situated individuals if the lower charge is
are disabled are eligible for coverage beyond age 23.
                                                           based on an adverse health factor, such as                 T.D. 9299
     (ii) Conclusion. In this Example 1, the plan provi-
sion allowing coverage for disabled dependent chil-        disability.
dren beyond age 23 satisfies this paragraph (g)(1)             (ii) The rules of this paragraph (g)(2)                DEPARTMENT OF
(and thus does not violate this section).
                                                           are illustrated by the following example:                  THE TREASURY
     Example 2. (i) Facts. An employer sponsors a
group health plan, which is generally available to em-
                                                               Example. (i) Facts. Under a group health plan,         Internal Revenue Service
                                                           employees are generally required to pay $50 per
ployees (and members of the employee’s family) un-
                                                           month for employee-only coverage and $125 per              26 CFR Part 54
til the last day of the month in which the employee
                                                           month for family coverage under the plan. How-
ceases to perform services for the employer. The plan
generally charges employees $50 per month for em-
                                                           ever, employees who are disabled receive coverage          Exception to the HIPAA
                                                           (whether employee-only or family coverage) under
ployee-only coverage and $125 per month for family
                                                           the plan free of charge.                                   Nondiscrimination
coverage. However, an employee who ceases to per-
form services for the employer by reason of disabil-
                                                               (ii) Conclusion. In this Example, the plan provi-      Requirements for Certain
                                                           sion waiving premium payment for disabled employ-
ity may remain covered under the plan until the last
                                                           ees is permitted under this paragraph (g)(2) (and thus
                                                                                                                      Grandfathered Church Plans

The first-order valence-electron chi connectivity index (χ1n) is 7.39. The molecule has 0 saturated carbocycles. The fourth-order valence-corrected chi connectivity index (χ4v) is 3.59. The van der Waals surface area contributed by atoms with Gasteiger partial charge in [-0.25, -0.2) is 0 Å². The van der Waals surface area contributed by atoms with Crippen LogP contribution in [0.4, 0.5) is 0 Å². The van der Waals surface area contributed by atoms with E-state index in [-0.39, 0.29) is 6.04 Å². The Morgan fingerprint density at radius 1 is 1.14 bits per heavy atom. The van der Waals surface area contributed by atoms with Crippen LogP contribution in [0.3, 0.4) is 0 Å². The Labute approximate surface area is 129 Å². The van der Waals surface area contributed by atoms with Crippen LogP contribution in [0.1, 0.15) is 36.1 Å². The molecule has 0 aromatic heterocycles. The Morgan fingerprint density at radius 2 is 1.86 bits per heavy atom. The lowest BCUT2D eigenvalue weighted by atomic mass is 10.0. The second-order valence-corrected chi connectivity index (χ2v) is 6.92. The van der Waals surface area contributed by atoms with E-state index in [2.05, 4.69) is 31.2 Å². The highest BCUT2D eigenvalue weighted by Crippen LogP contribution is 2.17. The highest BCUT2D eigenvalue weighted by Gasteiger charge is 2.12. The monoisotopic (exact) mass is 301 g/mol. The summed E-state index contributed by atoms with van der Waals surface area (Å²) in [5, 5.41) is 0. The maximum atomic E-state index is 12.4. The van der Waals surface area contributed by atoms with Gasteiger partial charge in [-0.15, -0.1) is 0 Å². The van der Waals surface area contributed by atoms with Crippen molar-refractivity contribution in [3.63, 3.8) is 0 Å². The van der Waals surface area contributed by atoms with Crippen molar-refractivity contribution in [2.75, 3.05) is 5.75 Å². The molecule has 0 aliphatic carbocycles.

day of the month that is 12 months after the month
                                                           does not violate this section).
in which the employee ceased to perform services for                                                                  AGENCY: Internal Revenue Service
the employer. During this extended period of cover-
                                                               (h) No effect on other laws. Compli-
                                                           ance with this section is not determina-                   (IRS), Treasury.
age, the plan charges the employee $100 per month
for employee-only coverage and $250 per month for          tive of compliance with any provision of
family coverage. (This extended period of cover-                                                                      ACTION: Final regulations.
                                                           ERISA (including the COBRA continua-
age is without regard to whatever rights the employee      tion provisions) or any other State or Fed-
(or members of the employee’s family) may have for                                                                    SUMMARY: This document contains
                                                           eral law, such as the Americans with Dis-
COBRA continuation coverage.)                                                                                         final regulations that provide guidance
     (ii) Conclusion. In this Example 2, the plan          abilities Act. Therefore, although the rules
                                                                                                                      under section 9802(c) of the Internal
provision allowing extended coverage for disabled          of this section would not prohibit a plan
employees and their families satisfies this paragraph
                                                                                                                      Revenue Code relating to the exception
                                                           from treating one group of similarly situ-
(g)(1) (and thus does not violate this section). In                                                                   for certain grandfathered church plans
                                                           ated individuals differently from another
addition, the plan is permitted, under this paragraph                                                                 from the nondiscrimination requirements
                                                           (such as providing different benefit pack-
(g)(1), to charge the disabled employees a higher                                                                     applicable to group health plans under
premium during the extended period of coverage.            ages to current and former employees),
                                                                                                                      section 9802(a) and (b). Final regulations
     Example 3. (i) Facts. To comply with the re-          other Federal or State laws may require
quirements of a COBRA continuation provision, a
                                                                                                                      (T.D. 9298) relating to the nondiscrimina-